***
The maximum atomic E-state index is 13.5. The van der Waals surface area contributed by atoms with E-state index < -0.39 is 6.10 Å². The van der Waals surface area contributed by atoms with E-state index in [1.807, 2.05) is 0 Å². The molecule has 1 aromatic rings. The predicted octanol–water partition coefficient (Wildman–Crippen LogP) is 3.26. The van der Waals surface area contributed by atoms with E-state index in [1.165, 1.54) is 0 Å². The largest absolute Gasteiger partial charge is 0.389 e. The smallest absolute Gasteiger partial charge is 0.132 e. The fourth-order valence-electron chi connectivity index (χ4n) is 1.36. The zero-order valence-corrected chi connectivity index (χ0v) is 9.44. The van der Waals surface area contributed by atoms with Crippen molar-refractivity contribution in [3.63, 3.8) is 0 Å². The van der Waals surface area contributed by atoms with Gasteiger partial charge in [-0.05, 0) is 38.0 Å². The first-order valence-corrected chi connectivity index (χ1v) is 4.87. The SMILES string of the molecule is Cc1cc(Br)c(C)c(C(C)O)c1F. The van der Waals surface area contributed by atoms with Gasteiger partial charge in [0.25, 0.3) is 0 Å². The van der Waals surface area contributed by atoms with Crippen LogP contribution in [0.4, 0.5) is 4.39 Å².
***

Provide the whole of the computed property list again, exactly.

The maximum atomic E-state index is 13.5. The van der Waals surface area contributed by atoms with E-state index < -0.39 is 6.10 Å². The van der Waals surface area contributed by atoms with E-state index in [1.807, 2.05) is 0 Å². The molecule has 1 aromatic rings. The predicted octanol–water partition coefficient (Wildman–Crippen LogP) is 3.26. The van der Waals surface area contributed by atoms with E-state index in [1.165, 1.54) is 0 Å². The largest absolute Gasteiger partial charge is 0.389 e. The smallest absolute Gasteiger partial charge is 0.132 e. The fourth-order valence-electron chi connectivity index (χ4n) is 1.36. The zero-order valence-corrected chi connectivity index (χ0v) is 9.44. The van der Waals surface area contributed by atoms with Crippen molar-refractivity contribution in [3.63, 3.8) is 0 Å². The van der Waals surface area contributed by atoms with Gasteiger partial charge in [-0.05, 0) is 38.0 Å². The first-order valence-corrected chi connectivity index (χ1v) is 4.87. The SMILES string of the molecule is Cc1cc(Br)c(C)c(C(C)O)c1F. The van der Waals surface area contributed by atoms with Gasteiger partial charge in [0.25, 0.3) is 0 Å². The van der Waals surface area contributed by atoms with Crippen LogP contribution in [0.4, 0.5) is 4.39 Å².